Constant fatigue and hunger can interfere with your ability to carry out daily tasks or to be effective at home or on the job. Both conditions can be temporary, which is normal, or chronic, lasting for days or months. If you are always tired and hungry, several factors may be to blame.
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Two side effects of malnutrition are hunger and fatigue. These symptoms may be a result of an unbalanced diet or a deficiency in calories, both of which can rob your body of essential nutrients. Malnutrition isn’t just a problem of certain developing nations; it’s a worldwide problem, according to MedlinePlus.com. You can be malnourished if you frequently go on fad diets or consume calories below the recommended daily amount. The minimum recommended number of daily calories for women is 1,200; for men, it’s 1,500, according to MedlinePlus.com.
Lack of Sleep
Insufficient sleep is an obvious cause of fatigue. What can be less obvious is the underlying problem, such as a heart or lung disorder, excessive alcohol or caffeine intake, or poor sleep hygiene or habits. Primary insomnia, a medical disorder that can last for months or years, can also be a factor. A lack of sleep causes your body to produce too much of the hormone that triggers hunger, called ghrelin, and too little of the appetite-suppressing hormone, called leptin.
Lack of Aerobic Exercise
Exercise boosts energy by transporting oxygen and nutrients to tissues in your body, according to MayoClinic.com. There is also evidence that exercise can suppress hunger. In a study published in the journal “AJP – Regulatory, Integrative and Comparative Physiology,” researchers revealed that exercising vigorously for 60 minutes on a treadmill decreased ghrelin levels and increased another appetite-suppressing hormone, called peptide YY. However, anaerobic activity -- weightlifting, in this case -- for 90 minutes only affected ghrelin levels. The researchers concluded that aerobic exercise is more effective at suppressing appetite.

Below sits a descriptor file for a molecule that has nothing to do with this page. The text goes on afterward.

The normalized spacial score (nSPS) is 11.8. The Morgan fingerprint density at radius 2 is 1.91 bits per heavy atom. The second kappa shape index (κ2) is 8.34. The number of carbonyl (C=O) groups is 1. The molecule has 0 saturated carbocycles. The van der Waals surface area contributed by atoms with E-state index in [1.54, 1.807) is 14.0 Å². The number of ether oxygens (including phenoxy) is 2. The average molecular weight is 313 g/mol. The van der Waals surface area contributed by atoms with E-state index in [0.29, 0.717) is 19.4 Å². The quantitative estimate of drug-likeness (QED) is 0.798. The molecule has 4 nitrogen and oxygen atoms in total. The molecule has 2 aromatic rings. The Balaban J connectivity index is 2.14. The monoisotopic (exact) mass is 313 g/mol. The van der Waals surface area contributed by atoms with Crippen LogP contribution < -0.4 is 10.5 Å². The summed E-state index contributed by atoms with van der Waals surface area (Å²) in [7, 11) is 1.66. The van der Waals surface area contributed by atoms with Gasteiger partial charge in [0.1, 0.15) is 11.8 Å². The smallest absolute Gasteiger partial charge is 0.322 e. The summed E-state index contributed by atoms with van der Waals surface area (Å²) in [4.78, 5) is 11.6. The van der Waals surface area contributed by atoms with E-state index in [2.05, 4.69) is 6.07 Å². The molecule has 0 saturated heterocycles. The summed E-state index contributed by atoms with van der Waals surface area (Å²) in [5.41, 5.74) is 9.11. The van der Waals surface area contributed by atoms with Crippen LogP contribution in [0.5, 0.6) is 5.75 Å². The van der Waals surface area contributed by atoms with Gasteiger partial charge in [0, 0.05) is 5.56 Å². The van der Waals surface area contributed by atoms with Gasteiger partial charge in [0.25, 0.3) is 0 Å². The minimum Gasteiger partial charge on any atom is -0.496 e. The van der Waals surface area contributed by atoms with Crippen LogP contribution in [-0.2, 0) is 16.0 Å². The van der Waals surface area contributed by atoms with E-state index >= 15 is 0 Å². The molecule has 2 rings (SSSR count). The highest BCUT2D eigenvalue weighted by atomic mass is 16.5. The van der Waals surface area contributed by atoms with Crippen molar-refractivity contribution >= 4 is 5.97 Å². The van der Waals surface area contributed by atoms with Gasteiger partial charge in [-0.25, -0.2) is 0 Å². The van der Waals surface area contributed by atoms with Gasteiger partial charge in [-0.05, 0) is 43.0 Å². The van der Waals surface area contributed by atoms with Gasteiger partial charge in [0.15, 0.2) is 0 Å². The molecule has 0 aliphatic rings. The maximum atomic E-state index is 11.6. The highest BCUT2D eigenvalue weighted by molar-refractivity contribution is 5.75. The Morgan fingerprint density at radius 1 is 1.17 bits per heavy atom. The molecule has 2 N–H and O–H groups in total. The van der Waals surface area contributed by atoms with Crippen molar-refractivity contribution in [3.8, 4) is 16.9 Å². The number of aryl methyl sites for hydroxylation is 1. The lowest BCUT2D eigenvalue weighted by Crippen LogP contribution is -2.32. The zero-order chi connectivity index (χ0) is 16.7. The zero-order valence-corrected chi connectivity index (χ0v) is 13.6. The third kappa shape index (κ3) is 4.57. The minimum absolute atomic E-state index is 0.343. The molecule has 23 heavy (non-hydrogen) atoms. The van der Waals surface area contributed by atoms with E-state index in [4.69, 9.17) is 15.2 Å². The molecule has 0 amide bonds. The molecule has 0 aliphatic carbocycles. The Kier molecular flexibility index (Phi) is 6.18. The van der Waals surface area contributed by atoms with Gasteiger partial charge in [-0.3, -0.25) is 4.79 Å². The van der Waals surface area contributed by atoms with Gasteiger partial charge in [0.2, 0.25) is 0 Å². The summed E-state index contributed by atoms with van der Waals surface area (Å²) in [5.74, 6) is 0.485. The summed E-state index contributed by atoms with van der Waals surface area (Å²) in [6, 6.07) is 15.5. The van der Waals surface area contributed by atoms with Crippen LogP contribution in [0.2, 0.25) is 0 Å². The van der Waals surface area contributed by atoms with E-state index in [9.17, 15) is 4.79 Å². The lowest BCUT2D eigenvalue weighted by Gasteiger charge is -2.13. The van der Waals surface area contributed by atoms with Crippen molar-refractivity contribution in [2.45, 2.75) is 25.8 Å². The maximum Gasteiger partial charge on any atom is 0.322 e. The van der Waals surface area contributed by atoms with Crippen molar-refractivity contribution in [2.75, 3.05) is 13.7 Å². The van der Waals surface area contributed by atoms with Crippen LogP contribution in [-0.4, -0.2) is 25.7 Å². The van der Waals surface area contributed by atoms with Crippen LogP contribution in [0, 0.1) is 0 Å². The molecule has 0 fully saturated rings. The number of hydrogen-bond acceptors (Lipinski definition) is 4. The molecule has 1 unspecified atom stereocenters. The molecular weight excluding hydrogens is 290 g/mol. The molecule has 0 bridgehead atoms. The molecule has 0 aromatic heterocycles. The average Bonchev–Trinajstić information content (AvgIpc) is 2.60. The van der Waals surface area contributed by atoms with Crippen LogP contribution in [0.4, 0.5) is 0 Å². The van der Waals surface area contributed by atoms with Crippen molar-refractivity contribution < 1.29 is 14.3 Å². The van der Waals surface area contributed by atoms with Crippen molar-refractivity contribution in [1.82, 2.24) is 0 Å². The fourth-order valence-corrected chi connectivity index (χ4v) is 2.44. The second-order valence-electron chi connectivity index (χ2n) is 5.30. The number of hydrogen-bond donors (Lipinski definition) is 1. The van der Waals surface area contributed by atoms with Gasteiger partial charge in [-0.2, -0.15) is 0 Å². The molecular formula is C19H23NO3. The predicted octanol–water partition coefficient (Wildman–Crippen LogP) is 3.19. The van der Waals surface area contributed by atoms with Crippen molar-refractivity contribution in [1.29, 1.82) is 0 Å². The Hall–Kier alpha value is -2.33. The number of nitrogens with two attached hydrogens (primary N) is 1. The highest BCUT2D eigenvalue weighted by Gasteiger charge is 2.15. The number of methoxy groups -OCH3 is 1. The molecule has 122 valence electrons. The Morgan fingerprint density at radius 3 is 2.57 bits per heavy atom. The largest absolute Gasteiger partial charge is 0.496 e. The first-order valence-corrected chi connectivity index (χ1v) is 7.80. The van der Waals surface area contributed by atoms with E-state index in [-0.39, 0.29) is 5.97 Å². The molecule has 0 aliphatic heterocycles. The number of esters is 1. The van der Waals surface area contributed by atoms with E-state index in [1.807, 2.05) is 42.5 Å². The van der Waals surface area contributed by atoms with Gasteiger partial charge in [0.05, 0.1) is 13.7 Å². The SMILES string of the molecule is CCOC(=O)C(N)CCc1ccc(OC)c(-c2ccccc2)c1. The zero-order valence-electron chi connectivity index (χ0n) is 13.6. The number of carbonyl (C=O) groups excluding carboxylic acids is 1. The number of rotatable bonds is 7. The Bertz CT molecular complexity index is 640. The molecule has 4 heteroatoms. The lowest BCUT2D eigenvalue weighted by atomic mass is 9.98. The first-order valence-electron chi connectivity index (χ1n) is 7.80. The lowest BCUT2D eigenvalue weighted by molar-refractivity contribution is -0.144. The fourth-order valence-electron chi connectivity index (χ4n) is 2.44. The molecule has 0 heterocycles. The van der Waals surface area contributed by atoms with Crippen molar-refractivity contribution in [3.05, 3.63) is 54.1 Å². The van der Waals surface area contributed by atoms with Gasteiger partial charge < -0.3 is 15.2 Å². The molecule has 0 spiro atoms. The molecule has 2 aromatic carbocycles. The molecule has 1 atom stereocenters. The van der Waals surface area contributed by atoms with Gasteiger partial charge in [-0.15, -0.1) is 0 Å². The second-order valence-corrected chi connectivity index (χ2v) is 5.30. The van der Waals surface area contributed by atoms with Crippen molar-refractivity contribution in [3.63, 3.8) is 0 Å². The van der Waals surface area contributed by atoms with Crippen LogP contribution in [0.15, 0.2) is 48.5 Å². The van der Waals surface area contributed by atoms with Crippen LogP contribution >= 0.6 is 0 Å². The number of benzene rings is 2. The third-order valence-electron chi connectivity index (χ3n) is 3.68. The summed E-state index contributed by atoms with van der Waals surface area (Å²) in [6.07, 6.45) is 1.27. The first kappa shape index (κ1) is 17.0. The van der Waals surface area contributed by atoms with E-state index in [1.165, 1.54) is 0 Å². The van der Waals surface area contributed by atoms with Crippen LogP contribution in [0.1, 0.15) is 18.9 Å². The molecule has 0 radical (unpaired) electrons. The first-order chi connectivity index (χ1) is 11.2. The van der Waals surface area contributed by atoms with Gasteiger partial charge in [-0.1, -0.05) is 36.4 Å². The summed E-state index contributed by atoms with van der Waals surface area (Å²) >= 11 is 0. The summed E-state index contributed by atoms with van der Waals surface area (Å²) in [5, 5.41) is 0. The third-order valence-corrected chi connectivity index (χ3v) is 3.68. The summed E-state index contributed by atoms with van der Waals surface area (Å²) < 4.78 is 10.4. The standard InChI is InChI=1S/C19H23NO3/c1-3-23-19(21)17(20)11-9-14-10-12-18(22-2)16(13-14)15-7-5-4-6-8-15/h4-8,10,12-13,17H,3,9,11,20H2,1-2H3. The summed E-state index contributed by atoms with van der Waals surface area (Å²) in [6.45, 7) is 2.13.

This metabolic disorder interferes with how your body uses digested food for growth and energy. In type 1 diabetes, your body does not produce insulin, which is needed to get glucose into cells to be used as energy. In type 2 diabetes, your body doesn’t produce enough insulin or cannot effectively use the insulin it has. Hunger and fatigue are symptoms of both forms of diabetes. A simple blood test can determine whether either of these conditions is causing you to feel tired and hungry.
If you’ve tried to battle hunger and fatigue by adjusting your diet, improving sleep habits or exercising, and the symptoms persist, consult your doctor. The doctor can carry out a full medical checkup and recommend tests to diagnose any underlying illness.
REFERENCES & RESOURCES
- MayoClinic.com: Fatigue
- MedlinePlus: Malnutrition
- Weight-Control Information Network: Weight-loss and Nutrition Myths
- MedlinePlus: Tips for Losing Weight
- American Sleep Association: About Insomnia
- Public LIbrary of Science: Short Sleep Duration Is Associated with Reduced Leptin, Elevated Ghrelin
- Centers for Disease Control and Prevention: Healthy Living Tips